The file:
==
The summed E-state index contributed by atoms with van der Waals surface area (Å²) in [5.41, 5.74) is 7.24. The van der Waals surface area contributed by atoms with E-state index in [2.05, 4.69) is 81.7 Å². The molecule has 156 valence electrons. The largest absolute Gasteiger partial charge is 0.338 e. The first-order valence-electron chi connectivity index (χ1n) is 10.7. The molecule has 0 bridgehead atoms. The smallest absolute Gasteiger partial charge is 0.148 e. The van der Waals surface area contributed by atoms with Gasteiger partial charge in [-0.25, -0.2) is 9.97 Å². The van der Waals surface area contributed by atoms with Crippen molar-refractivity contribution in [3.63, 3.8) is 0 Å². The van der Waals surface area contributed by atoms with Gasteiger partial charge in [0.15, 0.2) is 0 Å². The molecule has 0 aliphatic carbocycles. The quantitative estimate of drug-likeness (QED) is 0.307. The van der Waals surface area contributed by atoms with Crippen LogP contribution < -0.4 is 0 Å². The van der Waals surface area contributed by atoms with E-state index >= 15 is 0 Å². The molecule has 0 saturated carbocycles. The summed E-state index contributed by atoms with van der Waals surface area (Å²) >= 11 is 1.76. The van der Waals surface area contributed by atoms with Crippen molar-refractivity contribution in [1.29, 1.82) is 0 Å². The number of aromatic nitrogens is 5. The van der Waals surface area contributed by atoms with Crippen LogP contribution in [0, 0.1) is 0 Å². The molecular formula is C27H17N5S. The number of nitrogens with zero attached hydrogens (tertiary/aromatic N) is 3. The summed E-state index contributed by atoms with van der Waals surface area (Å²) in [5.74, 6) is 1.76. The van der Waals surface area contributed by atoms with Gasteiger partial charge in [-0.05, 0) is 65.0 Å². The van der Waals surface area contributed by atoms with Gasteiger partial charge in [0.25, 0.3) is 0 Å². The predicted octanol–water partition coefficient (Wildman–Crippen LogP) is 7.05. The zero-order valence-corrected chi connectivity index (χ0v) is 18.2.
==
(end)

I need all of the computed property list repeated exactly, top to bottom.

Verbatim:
The summed E-state index contributed by atoms with van der Waals surface area (Å²) in [5.41, 5.74) is 7.24. The van der Waals surface area contributed by atoms with E-state index in [2.05, 4.69) is 81.7 Å². The molecule has 156 valence electrons. The largest absolute Gasteiger partial charge is 0.338 e. The first-order valence-electron chi connectivity index (χ1n) is 10.7. The molecule has 0 bridgehead atoms. The smallest absolute Gasteiger partial charge is 0.148 e. The van der Waals surface area contributed by atoms with Gasteiger partial charge in [-0.25, -0.2) is 9.97 Å². The van der Waals surface area contributed by atoms with Crippen molar-refractivity contribution in [3.63, 3.8) is 0 Å². The van der Waals surface area contributed by atoms with Gasteiger partial charge in [0.15, 0.2) is 0 Å². The molecule has 0 aliphatic carbocycles. The quantitative estimate of drug-likeness (QED) is 0.307. The van der Waals surface area contributed by atoms with Crippen LogP contribution < -0.4 is 0 Å². The van der Waals surface area contributed by atoms with E-state index >= 15 is 0 Å². The molecule has 0 saturated carbocycles. The summed E-state index contributed by atoms with van der Waals surface area (Å²) >= 11 is 1.76. The van der Waals surface area contributed by atoms with Crippen molar-refractivity contribution in [1.29, 1.82) is 0 Å². The number of aromatic nitrogens is 5. The van der Waals surface area contributed by atoms with Crippen LogP contribution in [0, 0.1) is 0 Å². The molecular formula is C27H17N5S. The number of nitrogens with zero attached hydrogens (tertiary/aromatic N) is 3. The summed E-state index contributed by atoms with van der Waals surface area (Å²) in [5.74, 6) is 1.76. The van der Waals surface area contributed by atoms with Gasteiger partial charge in [-0.05, 0) is 65.0 Å². The van der Waals surface area contributed by atoms with Gasteiger partial charge in [0.25, 0.3) is 0 Å². The predicted octanol–water partition coefficient (Wildman–Crippen LogP) is 7.05. The zero-order valence-corrected chi connectivity index (χ0v) is 18.2.